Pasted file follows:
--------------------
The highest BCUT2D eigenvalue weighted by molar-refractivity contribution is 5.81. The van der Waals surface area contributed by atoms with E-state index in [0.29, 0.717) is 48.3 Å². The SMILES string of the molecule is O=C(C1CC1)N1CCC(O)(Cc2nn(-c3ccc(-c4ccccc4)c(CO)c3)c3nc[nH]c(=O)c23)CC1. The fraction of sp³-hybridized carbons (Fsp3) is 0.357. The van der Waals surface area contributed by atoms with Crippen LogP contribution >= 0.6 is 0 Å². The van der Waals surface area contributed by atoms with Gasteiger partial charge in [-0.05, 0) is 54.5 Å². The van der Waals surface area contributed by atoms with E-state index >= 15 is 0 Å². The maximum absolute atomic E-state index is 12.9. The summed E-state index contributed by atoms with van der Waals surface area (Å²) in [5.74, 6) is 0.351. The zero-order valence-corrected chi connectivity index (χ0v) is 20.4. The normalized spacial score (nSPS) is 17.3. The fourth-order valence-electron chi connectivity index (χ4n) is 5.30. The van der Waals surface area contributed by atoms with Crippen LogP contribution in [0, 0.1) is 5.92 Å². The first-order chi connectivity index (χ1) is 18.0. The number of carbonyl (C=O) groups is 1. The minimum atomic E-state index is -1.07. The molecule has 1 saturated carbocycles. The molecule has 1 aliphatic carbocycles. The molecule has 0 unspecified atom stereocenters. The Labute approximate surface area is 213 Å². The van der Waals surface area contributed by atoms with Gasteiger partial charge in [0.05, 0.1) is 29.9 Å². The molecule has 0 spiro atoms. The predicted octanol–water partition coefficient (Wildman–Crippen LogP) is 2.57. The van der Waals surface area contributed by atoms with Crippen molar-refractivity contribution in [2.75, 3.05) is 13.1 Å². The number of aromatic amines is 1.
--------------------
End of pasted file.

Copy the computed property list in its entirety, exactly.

The highest BCUT2D eigenvalue weighted by molar-refractivity contribution is 5.81. The van der Waals surface area contributed by atoms with E-state index in [0.29, 0.717) is 48.3 Å². The SMILES string of the molecule is O=C(C1CC1)N1CCC(O)(Cc2nn(-c3ccc(-c4ccccc4)c(CO)c3)c3nc[nH]c(=O)c23)CC1. The fraction of sp³-hybridized carbons (Fsp3) is 0.357. The van der Waals surface area contributed by atoms with Crippen LogP contribution >= 0.6 is 0 Å². The van der Waals surface area contributed by atoms with Gasteiger partial charge in [-0.05, 0) is 54.5 Å². The van der Waals surface area contributed by atoms with E-state index >= 15 is 0 Å². The maximum absolute atomic E-state index is 12.9. The summed E-state index contributed by atoms with van der Waals surface area (Å²) in [5.74, 6) is 0.351. The zero-order valence-corrected chi connectivity index (χ0v) is 20.4. The normalized spacial score (nSPS) is 17.3. The fourth-order valence-electron chi connectivity index (χ4n) is 5.30. The van der Waals surface area contributed by atoms with Crippen LogP contribution in [0, 0.1) is 5.92 Å². The first-order chi connectivity index (χ1) is 18.0. The number of carbonyl (C=O) groups is 1. The minimum atomic E-state index is -1.07. The molecule has 1 saturated carbocycles. The molecule has 1 aliphatic carbocycles. The molecule has 0 unspecified atom stereocenters. The Labute approximate surface area is 213 Å². The van der Waals surface area contributed by atoms with Gasteiger partial charge in [0.05, 0.1) is 29.9 Å². The molecule has 0 spiro atoms. The predicted octanol–water partition coefficient (Wildman–Crippen LogP) is 2.57. The van der Waals surface area contributed by atoms with Crippen molar-refractivity contribution in [2.75, 3.05) is 13.1 Å². The number of aromatic amines is 1.